Wednesday, July 16, 2008

On a highway know

There’s been many superhero films this summer; some may boast spectacular performances, some may drip with prestige and take the genre down new avenues of legitimacy, but when all is tallied up I doubt any of them will be able to compete with the sense of wonder and creativity on display in Hellboy II: The Golden Army. Having broken from the restrictions of the now seemingly obligatory origin tropes of the first film, writer/director Guillermo Del Toro sets about fleshing out the world of Hellboy, giving it a compelling mythology with some surprisingly heady thematic material. This time out Hellboy and his team of monsters as monster hunters at the BPRD must face an invasion of the human world by fairy creatures (Elves, trolls and the like) who are angry with the humans for forgetting about them and encroaching on what was supposed to be THEIR territory. Apparently Joni Mitchell was right, we paved paradise and put up a parking lot. There is an argument going on here for imagination, for myths and monsters. While our heroes ultimately choose to save humanity from the magical WMD that is the Golden army it is exceedingly clear that Del Toto wants his audience to sympathize with creatures, not humans.
There is a moment in the film where youu’re watching the giant human/demon hybrid Hellboy (Ron Perlman), the amphibious looking Abe Sapien (Doug Jones) and a walking German ball of gas in a diving suit, Johann Krauss (voiced by Stewie Grffin himself Seth McFarlane) navigate their way through the creature filled Troll Market and you realize there is nothing even remotely human looking on-screen. Yet at the same time these creatures aren’t menacing each other, they’re going about their business no different than we might act. It is this dissonance in imbuing the inhuman with deep character and, for lack of a better term, humanity that makes the film the lush, imaginative and wholly immersive adventure experience. After years of dividing his time between enjoyable studio genre outings and smaller, more personal (but no less fantastical) Spanish language fantasies, Del Toro and his collaborators have found a happy medium. To go from visually expressive, original sequences like the aforementioned Troll market or a moving battle between Hellboy and a hulking forest elemental that bleeds moss and other plants to sweet, intimate character moments where the two leads drunkenly commiserate about their women troubles over a Barry Manilow tune. Hellboy continuously reveals a multitude of delights for the eye.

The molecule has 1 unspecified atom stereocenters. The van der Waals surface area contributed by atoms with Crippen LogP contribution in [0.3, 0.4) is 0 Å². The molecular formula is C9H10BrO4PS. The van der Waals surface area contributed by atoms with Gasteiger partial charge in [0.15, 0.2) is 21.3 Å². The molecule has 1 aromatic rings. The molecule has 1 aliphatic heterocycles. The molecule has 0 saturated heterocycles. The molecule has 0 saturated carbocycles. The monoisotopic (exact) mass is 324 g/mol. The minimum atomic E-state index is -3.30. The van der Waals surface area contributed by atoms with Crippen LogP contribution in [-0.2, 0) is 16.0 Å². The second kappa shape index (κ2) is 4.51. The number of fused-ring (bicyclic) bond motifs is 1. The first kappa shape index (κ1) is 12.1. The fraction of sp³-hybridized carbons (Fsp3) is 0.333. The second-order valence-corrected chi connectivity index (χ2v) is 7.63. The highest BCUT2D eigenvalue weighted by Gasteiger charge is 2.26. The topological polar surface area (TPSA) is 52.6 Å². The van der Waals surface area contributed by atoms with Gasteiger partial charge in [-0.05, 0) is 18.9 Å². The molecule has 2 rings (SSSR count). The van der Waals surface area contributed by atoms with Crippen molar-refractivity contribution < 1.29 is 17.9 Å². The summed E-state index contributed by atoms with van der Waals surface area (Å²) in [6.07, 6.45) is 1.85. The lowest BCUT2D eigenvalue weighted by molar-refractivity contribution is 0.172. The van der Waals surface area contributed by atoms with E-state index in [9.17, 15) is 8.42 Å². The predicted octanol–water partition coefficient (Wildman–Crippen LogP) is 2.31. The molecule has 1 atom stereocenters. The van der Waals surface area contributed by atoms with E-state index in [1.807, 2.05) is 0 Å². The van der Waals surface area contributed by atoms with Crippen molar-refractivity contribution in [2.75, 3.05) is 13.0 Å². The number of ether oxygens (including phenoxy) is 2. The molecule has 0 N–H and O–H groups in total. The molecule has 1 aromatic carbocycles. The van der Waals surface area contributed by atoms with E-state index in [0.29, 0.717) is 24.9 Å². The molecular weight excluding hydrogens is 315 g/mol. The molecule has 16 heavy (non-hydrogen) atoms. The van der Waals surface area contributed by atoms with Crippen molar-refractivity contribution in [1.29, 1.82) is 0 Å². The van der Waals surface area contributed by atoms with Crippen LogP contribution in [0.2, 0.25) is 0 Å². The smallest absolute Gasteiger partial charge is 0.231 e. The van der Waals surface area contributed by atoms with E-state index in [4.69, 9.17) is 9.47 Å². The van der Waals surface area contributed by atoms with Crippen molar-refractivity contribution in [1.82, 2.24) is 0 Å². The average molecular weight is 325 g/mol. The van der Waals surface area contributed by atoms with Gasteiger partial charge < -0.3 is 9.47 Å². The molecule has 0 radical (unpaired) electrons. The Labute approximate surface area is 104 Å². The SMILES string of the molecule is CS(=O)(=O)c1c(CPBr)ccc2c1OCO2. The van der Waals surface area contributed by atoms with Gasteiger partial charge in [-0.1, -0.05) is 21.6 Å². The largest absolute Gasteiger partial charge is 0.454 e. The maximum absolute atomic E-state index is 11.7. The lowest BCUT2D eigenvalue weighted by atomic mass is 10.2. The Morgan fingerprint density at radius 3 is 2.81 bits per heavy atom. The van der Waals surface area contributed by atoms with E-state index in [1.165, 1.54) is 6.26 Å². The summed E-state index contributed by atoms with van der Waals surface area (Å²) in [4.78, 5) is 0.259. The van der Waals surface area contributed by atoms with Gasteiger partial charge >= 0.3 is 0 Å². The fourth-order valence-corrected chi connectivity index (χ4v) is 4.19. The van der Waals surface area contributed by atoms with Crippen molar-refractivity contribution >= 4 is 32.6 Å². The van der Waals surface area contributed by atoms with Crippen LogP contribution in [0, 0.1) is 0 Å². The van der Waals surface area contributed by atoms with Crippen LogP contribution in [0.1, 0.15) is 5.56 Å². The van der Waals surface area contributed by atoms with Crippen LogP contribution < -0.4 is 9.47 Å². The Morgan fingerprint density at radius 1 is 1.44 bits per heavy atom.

This is not to say that the film is flawless. With so many characters to juggle, some, like Selma Blair’s pyro-kinetic cutie Liz Sherman and Jeffrey Tambor’s officious blow-hard Agent Manning are relegated to the sidelines, mostly standing around while the other boys (errr monsters) do the heavy lifting. Del Toro’s dialogue will never be mistaken for Quentin Tarantino or David Mamet either, he writes truthfully but you won’t walk away quoting any particular line. The story itself, while unfolding perfectly over the course of the film seems at first glance unwieldy and explaining it to the unconverted will be a uphill battle for fans. However these are minor quibbles that seem insignificant compared to the amazing visual craft on display here from the extraordinary blend of character make-up and practical effects with CG to the deeply felt character work coupled with a delightfully snarky sense of humor.

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